Whew, the air feels thick this morning. I am sitting on so much tension and anger arising from the continuing debates about racism within SlutWalk, Occupy Wall Street, and the many other movements I see on a smaller scale in which young white activists (who are some of my favorite students and/or friends, and/or myself some days) make colossal mistakes reproducing racism as they seek to advance their chosen causes.
My tongue thickens as I taste that difficulty. To hold the reality of the racism people are reproducing in SlutWalk--and how people are responding, failing to respond, again and again, in defensiveness and white blindness--holding that alongside my conviction that racism can and must be dismantled, that we must build a movement, we must step in together even with people we don't respect. ("We" here being "people who care about justice and are willing to work".) As a colleague said to me on Friday, as long as there are young people in the movement and racism in the world, we need older organizers to step in and help them.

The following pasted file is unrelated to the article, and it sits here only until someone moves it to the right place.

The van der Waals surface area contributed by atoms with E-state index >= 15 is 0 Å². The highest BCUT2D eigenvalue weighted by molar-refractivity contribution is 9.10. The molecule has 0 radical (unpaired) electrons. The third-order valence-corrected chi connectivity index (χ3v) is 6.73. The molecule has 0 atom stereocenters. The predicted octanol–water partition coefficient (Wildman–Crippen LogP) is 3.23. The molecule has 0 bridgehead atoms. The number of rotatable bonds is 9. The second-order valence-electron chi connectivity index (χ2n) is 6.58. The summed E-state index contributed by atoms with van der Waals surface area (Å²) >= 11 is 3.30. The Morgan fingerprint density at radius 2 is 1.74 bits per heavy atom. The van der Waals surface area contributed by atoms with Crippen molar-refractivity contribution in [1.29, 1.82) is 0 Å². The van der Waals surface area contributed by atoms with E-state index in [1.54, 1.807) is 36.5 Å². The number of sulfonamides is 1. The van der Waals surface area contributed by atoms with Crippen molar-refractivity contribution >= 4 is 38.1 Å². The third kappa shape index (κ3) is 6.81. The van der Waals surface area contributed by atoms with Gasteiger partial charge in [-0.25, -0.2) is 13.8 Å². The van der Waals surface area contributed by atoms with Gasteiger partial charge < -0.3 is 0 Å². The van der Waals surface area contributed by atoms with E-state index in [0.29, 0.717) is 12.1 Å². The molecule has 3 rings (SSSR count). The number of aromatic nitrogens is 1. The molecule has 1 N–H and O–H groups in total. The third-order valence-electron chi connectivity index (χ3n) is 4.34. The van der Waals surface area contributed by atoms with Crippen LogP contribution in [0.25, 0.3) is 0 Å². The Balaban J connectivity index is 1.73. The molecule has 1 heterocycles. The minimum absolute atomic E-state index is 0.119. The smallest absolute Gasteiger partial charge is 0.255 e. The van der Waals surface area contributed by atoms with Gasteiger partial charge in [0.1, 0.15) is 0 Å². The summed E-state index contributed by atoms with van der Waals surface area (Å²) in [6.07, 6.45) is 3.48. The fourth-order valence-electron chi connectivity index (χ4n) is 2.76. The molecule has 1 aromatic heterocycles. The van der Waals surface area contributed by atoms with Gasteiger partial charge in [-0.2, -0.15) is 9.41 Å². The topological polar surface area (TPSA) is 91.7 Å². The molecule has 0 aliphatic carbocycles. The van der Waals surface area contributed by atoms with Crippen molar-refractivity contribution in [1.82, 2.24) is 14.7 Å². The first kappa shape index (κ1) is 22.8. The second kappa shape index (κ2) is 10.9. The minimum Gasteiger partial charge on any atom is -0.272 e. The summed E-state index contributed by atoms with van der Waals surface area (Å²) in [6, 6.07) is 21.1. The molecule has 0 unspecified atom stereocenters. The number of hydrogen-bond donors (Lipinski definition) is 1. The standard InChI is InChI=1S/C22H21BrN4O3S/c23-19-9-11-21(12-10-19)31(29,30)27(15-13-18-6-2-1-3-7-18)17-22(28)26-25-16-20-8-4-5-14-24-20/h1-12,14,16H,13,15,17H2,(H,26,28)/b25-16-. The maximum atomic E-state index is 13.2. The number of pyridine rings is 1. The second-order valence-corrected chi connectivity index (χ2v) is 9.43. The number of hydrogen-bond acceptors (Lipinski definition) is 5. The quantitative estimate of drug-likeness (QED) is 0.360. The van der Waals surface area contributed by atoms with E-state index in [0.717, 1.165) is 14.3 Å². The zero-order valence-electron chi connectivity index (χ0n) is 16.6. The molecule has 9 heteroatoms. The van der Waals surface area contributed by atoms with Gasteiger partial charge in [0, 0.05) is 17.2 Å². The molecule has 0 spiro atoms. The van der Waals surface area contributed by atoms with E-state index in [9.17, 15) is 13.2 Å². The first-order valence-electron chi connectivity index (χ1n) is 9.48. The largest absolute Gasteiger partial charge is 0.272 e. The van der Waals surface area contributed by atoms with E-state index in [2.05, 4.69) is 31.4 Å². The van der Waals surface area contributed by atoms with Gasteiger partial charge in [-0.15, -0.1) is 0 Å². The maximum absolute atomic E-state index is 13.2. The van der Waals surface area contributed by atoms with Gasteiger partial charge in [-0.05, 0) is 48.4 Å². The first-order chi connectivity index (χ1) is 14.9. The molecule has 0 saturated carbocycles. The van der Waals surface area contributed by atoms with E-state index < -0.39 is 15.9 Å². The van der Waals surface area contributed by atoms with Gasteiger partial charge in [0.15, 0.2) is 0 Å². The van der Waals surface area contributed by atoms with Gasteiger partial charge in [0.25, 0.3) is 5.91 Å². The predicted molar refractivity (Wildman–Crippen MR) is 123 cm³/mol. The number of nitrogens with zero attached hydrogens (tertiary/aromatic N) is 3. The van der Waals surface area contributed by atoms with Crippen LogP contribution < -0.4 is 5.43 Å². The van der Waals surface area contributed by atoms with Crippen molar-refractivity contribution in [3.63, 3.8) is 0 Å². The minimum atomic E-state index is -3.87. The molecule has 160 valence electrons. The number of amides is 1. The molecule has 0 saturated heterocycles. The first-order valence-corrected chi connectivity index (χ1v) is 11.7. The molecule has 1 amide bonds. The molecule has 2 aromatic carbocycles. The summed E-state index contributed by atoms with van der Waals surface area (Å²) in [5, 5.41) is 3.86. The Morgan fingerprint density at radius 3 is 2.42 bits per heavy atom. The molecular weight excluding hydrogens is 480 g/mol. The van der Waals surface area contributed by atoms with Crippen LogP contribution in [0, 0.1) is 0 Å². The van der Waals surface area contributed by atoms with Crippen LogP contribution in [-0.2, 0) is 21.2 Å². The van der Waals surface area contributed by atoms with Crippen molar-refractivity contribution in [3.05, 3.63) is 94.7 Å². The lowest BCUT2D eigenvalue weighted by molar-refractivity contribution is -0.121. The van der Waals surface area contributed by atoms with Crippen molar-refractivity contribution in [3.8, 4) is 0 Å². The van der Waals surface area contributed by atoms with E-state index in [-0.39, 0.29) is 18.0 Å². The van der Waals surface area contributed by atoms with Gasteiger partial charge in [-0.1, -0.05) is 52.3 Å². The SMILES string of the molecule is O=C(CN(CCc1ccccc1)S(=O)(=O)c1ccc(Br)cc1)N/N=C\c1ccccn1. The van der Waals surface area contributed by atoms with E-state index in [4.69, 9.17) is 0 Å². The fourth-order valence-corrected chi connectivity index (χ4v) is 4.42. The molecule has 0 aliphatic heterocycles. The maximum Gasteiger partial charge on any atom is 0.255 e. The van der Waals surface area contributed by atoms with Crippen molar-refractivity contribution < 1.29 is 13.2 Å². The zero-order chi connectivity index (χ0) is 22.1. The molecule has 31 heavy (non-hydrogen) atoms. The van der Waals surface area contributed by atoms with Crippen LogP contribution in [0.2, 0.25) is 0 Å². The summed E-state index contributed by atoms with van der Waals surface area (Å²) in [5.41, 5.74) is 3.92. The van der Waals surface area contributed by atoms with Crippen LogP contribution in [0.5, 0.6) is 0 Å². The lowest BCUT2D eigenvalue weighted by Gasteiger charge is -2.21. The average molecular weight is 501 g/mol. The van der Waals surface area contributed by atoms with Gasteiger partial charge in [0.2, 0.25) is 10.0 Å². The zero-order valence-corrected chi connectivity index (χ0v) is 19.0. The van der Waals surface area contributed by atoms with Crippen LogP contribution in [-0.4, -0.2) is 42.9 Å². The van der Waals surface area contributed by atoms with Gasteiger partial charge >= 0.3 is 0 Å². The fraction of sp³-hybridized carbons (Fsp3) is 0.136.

How many people have to be hurt, shut out, or degraded before organizers (specifically white organizers who will likely experience this racism differently, thus enabling a more effective approach) WILL step in? It seems as though many are or are trying to, yet I am so far removed from what's happening on the ground that I don't know whether a blog's-eye view is accurate or sufficient. I also wonder about how many of us would even in times of less acute pain seek out resources like The Catalyst Project, which organizes in predominantly white movements to dismantle racism.
I wonder if the solution is for those of us who are angry, disturbed, dismayed, furious, hurt and enraged to seek out space and movement-building together, so we can find the strength to have the dialogue and accountability we need to have with the people who resist, derail, and actively reproduce racism in these moments. I question whether (as with The Help) ongoing critique will really give me fire I need to contribute to ending racism and violence against women. It is so important to name and understand what is terrible, and each day I struggle to clear the space to make something that is a life-giving alternative.